: Canadian one-dollar bill issued by the Bank of Canada. The Bank of Canada only took over the printing of paper money for the country after 1935, so there were many older forms of currency still in circulation during WWII. C. Walder Parke arrived in Newfoundland on April 5, 1944 on his way to Stone, England, and probably acquired this banknote at that time. Charles Walder Parke was born on July 28, 1924, and grew up in Shaker Heights, Ohio. He enlisted in the United States Army Air Forces in 1942 intending to be a pilot during WWII, but spent most of his military career as a navigator on B-17 Flying Fortresses in the 94th Bombardment Group. Parke earned two Bronze Stars, an Air Medal with several Oak Leaf Clusters, and the Distinguished Flying Cross for his successful bombing missions, including some over Berlin. He is best known for being on board a B-17 which was shot down over France by German planes on June 25, 1944, during a non-combat mission. The crew managed to make an emergency landing, and everyone inside survived. After the war, Parke founded the Cleveland-based Laurel Industries Inc., which became a prominent supplier of antimony oxide to the plastics industry. He died of Lou-Gehrig’s Disease on September 15, 1996, at the age of 72. View on Ohio Memory.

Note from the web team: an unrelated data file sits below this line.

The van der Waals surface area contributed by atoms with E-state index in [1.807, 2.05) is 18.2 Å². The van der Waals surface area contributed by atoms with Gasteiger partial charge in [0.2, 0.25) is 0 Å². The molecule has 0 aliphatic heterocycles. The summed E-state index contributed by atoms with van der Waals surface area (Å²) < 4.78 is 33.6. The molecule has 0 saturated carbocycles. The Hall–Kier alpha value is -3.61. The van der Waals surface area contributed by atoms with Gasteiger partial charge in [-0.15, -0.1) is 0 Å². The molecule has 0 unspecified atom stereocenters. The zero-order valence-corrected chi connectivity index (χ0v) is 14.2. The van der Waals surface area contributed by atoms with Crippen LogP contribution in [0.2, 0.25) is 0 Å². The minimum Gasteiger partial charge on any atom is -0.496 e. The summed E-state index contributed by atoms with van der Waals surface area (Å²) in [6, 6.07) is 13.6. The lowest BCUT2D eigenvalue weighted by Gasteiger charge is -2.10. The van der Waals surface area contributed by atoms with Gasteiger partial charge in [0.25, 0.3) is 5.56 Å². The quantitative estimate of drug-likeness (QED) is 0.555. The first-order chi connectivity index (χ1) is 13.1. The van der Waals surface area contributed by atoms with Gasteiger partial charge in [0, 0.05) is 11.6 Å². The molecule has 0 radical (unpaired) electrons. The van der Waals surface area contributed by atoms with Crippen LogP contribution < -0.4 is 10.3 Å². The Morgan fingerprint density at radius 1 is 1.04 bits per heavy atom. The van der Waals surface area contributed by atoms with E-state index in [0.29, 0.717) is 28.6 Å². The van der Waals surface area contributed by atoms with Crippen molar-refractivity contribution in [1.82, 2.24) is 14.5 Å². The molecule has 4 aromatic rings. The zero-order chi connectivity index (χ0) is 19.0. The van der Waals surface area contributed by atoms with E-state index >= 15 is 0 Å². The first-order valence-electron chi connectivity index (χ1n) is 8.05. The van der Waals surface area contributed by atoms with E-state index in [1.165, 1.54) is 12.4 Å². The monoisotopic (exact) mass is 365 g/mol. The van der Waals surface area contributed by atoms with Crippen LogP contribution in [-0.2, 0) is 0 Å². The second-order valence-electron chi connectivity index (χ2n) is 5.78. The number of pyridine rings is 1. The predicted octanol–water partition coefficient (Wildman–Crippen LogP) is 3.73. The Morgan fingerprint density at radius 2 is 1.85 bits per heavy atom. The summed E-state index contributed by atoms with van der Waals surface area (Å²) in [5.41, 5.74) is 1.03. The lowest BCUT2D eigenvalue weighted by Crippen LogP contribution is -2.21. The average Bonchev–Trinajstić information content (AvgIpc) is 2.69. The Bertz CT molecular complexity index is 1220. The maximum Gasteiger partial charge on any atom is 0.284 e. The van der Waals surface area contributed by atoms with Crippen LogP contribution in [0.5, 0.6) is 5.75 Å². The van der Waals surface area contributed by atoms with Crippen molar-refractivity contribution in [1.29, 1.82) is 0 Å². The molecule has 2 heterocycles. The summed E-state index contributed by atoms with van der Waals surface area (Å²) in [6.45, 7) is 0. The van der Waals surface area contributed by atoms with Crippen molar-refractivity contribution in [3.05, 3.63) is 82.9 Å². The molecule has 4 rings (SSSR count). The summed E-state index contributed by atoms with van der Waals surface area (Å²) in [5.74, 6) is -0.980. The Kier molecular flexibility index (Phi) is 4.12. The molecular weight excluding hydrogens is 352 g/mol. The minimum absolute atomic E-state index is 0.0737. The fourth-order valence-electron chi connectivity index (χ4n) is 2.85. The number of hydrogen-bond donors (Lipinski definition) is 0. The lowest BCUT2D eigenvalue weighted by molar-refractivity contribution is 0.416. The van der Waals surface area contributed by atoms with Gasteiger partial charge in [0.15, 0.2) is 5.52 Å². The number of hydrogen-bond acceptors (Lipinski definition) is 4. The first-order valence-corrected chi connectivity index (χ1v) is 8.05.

: MSS1510_B01F34_008_01 Subjects
: Dollar, Canadian; Foreign exchange Places